All said abuse is widespread, and from experience I suspect few localities don't have issues with people trying to abuse the system and formal action taking ages to implement.

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Hello. I lived in my caravan for about a year after I got divorced. You need a bricks & mortar address to insure & do your banking from. I used my Mum ‘s address basically pretending I was living there. Dodgy but it is how most full timers do it using a friend or relative’s address.

 

Then I stopped on a couple of campsites near my work. You can stop for max 28 days on a campsite unless you can find a campsite owner to do a deal with. After that a work colleague let me park at his home & plug into his electric for £30 a wk which was very reasonable. 
 

It is legal to park caravan in the grounds of a residential house provided caravan is only a bedroom & the house is your address. Park anywhere like farmland & if you are found out then council will have you off unless you are working full time on farm. 
 

If you have no electricity supply then run everything on gas & use a solar panel which work reasonably well. You can get free standing panels that just connect to your leisure battery or have panels installed on caravan roof.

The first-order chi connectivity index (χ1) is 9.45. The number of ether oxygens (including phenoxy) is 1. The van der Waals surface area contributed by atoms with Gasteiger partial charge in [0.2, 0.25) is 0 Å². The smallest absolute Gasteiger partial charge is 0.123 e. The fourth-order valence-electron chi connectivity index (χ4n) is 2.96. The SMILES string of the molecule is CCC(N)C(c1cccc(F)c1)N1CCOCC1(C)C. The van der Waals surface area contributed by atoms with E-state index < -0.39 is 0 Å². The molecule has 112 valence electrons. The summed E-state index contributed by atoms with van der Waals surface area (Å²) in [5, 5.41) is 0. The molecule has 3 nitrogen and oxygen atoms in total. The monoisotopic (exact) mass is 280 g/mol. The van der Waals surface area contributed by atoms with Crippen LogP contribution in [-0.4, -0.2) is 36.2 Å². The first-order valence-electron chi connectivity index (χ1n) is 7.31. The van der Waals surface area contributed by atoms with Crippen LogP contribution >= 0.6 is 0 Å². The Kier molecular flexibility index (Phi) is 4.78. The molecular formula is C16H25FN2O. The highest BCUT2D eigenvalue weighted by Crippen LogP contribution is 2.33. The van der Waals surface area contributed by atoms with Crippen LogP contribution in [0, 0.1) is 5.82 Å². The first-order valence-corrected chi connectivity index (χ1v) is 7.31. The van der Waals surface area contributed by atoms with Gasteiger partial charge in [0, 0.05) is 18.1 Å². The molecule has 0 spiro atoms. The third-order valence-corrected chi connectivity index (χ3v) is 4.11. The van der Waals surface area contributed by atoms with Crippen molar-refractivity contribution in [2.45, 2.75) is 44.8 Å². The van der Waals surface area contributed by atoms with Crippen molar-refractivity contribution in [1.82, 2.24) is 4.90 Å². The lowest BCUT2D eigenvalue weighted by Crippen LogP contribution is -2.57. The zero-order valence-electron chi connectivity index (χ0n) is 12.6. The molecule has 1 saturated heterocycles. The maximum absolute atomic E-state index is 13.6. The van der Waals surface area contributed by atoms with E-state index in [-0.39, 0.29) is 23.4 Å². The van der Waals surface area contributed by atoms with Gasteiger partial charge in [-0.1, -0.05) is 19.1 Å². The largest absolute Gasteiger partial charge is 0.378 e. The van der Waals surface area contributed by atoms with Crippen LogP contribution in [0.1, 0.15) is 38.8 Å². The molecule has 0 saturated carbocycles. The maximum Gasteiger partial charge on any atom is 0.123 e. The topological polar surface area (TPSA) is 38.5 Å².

Good luck. 

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4 hours ago, Jezzerb said:

But a site with power and water is the more usual route.

 

I think that when looking for somewhere to site a van for the OPs needs, for living in full time he really needs to look for somewhere with access  to mains water, electricity and something many forget, somewhere to dispose of waste water and toilet waste.

 

Yes living off grid can be done using solar panels with a backup generator , a windmill adds a bit of extra supply but unless it's in a  windy location, not a lot and for extra capacity for the wintertime when solar panels do very little many have a bank of a couple or more batteries.

 

Though the OP says "I would mainly charge my laptop, phone, a few other electronic gadgets but not every day." there is also the current needed for the general daily use of the van, lights, pumps, fans etc.

 

Ideally the spot would be not too far from work, with a local supply of gas bottles and within reasonable distance  of an often forgotten facility, a laundry to wash clothes etc.

 

As mentioned above, many live  successfully all year round on boats or barges, however those on moorings without EHU , even with solar panels, either run the engine up once or so a week or the same with  a generator.

 

There are many sites on the internet where folk are living totally off grid in caravans or cabins or as near as, and those who live in motorhomes and camper vans, spending a couple of hours on these sites will give a wealth of info from the horses mouth.

 

Others have answered the car insurance questions which can be done several ways, another item to think about is where your snail mail needs to be sent to, a box number ?